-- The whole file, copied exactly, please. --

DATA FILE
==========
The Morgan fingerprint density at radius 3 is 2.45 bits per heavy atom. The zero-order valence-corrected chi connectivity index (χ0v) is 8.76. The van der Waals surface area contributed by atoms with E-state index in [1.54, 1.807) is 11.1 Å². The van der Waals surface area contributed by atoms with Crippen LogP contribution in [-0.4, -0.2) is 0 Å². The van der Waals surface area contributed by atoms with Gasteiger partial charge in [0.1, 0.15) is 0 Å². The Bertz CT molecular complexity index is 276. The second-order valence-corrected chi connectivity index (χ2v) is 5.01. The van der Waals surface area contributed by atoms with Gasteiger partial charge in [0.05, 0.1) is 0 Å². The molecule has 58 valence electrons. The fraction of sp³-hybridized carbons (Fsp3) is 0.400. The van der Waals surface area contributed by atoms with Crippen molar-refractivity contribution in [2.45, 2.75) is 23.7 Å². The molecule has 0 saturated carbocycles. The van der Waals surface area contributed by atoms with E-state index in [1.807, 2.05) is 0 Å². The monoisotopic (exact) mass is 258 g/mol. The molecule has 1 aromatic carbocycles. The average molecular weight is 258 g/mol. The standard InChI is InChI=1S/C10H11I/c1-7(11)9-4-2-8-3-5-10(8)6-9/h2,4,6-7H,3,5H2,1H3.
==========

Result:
The Morgan fingerprint density at radius 3 is 2.45 bits per heavy atom. The zero-order valence-corrected chi connectivity index (χ0v) is 8.76. The van der Waals surface area contributed by atoms with E-state index in [1.54, 1.807) is 11.1 Å². The van der Waals surface area contributed by atoms with Crippen LogP contribution in [-0.4, -0.2) is 0 Å². The van der Waals surface area contributed by atoms with Gasteiger partial charge in [0.1, 0.15) is 0 Å². The Bertz CT molecular complexity index is 276. The second-order valence-corrected chi connectivity index (χ2v) is 5.01. The van der Waals surface area contributed by atoms with Gasteiger partial charge in [0.05, 0.1) is 0 Å². The molecule has 58 valence electrons. The fraction of sp³-hybridized carbons (Fsp3) is 0.400. The van der Waals surface area contributed by atoms with Crippen molar-refractivity contribution in [2.45, 2.75) is 23.7 Å². The molecule has 0 saturated carbocycles. The van der Waals surface area contributed by atoms with E-state index in [1.807, 2.05) is 0 Å². The monoisotopic (exact) mass is 258 g/mol. The molecule has 1 aromatic carbocycles. The average molecular weight is 258 g/mol. The standard InChI is InChI=1S/C10H11I/c1-7(11)9-4-2-8-3-5-10(8)6-9/h2,4,6-7H,3,5H2,1H3.